As I reported in a Phoenix cover story a few weeks ago, the fate of Rhode Island's gay marriage bill could very well be determined by this fall's state senate elections. Advocates will need to pick up about a half-dozen seats in the 38-member chamber - no small task - if they're to have a real shot in the next legislative session.
The primary election is tomorrow, if you haven't heard. And given the Democrats' stranglehold on power in this state, winning intra-party fights on the Democratic side - between pro-gay marriage and anti-gay marriage candidates - will be critical.
Here are some of the races to keep an eye on:
Two-term Democratic Senator Michael Pinga of West Warwick, a gay marriage opponent who won a close primary fight in 2010, faces an energetic same-sex nuptials supporter in Adam Satchell.
State Representative Roberto DaSilva, who backs same-sex marriage, is challenging state Senator Daniel DaPonte, an East Providence Democrat who has said he supports a "form of" gay nuptials. He talks of making all marriages "civil." But gay marriage advocates seem skeptical of his support.
Ryan Pearson, a gay marriage supporter whom advocates consider a strong potential challenger to Republican state Senator Bethany Moura, who opposes gay nuptials, has to get through a primary first.
Lewis Pryeor, a same-sex nuptials supporter, is taking on Senator Marc Cote, an eight-term Democrat who represents Woonsocket and North Smithfield and opposes gay marriage. Cote ran unopposed in 2010.
Senator Bea Lanzi, a Cranston Democrat, is retiring. Gay marriage advocates considered her a "yes" vote and are hoping to hold onto the seat. Frank Lombardi, a charismatic school committee member who opposes same-sex nuptials, is facing off against Rev. Gene Dyszlewski, a liberal pastor with the United Church of Christ who supports gay marriage.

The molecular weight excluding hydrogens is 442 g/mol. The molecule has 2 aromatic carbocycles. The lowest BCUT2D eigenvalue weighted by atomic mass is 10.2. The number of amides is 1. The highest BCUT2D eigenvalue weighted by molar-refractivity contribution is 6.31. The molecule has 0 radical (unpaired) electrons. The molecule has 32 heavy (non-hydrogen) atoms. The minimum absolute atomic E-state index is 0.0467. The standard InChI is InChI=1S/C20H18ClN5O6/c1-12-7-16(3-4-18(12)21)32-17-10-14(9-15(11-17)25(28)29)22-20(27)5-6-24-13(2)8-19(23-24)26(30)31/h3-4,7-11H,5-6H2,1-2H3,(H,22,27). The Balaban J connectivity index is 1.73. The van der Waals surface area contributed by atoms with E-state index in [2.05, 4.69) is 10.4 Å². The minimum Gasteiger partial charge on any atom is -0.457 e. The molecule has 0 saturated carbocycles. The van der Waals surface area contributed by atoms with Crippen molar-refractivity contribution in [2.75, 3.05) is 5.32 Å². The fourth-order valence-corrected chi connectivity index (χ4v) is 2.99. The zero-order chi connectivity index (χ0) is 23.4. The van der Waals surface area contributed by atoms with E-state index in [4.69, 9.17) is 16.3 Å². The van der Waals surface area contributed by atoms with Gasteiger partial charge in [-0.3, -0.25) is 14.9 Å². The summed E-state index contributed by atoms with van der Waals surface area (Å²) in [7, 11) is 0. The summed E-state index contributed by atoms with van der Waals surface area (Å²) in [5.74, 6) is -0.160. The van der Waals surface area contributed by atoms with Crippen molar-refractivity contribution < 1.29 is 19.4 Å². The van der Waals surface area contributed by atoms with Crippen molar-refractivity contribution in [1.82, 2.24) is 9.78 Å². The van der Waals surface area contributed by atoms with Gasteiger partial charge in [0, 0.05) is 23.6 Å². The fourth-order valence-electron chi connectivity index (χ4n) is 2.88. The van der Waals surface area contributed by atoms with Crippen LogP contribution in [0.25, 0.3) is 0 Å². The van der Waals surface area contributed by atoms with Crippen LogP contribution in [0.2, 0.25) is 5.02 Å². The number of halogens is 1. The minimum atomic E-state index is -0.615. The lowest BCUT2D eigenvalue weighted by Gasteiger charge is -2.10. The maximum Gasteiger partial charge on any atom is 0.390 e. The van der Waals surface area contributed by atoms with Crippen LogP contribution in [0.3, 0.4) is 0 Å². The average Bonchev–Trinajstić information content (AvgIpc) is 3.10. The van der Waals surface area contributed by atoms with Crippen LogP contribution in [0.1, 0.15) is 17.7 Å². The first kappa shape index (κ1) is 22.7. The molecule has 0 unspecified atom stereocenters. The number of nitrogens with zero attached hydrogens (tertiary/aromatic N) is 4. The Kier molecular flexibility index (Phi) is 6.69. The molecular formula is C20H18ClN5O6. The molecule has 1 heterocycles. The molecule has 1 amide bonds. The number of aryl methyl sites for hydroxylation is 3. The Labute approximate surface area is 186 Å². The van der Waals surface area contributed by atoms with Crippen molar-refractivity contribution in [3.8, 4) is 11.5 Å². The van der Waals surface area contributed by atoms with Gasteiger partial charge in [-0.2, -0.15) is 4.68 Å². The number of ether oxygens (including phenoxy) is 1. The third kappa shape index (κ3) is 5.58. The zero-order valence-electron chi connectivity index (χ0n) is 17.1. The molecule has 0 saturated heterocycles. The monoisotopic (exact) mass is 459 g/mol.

Laura Pisaturo, a lesbian lawyer who backs same-sex nuptals, is facing off against Senator Michael McCaffrey, a Warwick Democrat who opposes gay marriage and holds a critical post as chairman of the Senate Judiciary Committee. The committee has jurisdiction over the same-sex marriage bill. McCaffrey's re-election could have long-term ramifications since he is considered a possible successor to Senate President M. Teresa Paiva Weed.
Gay marriage advocates are lining up behind David Gorman, a union official with strong labor support, who is squaring off against former State Senator Leo Raptakis, a gay marriage opponent, for the right to take on incumbent Republican state Senator Glenford Shibley, who opposes same-sex nuptials.
People for Rhode Island's Future, a new gay marriage advocacy group funded by Colorado technology magnate Tim Gill and Boston literary agent Esmond Harmsworth, has thrown last-minute money behind all of the same-sex marriage candidates listed above, with the exception of Pearson, who is considered the likely nominee.
In fact, Pearson is probably the only pro-gay marriage candidate of the bunch who could be considered a clear favorite. And a couple of the candidates, even if they are able to win their primary fights, will have to take down Republican incumbents come November.
It is a narrow path to victory for advocates.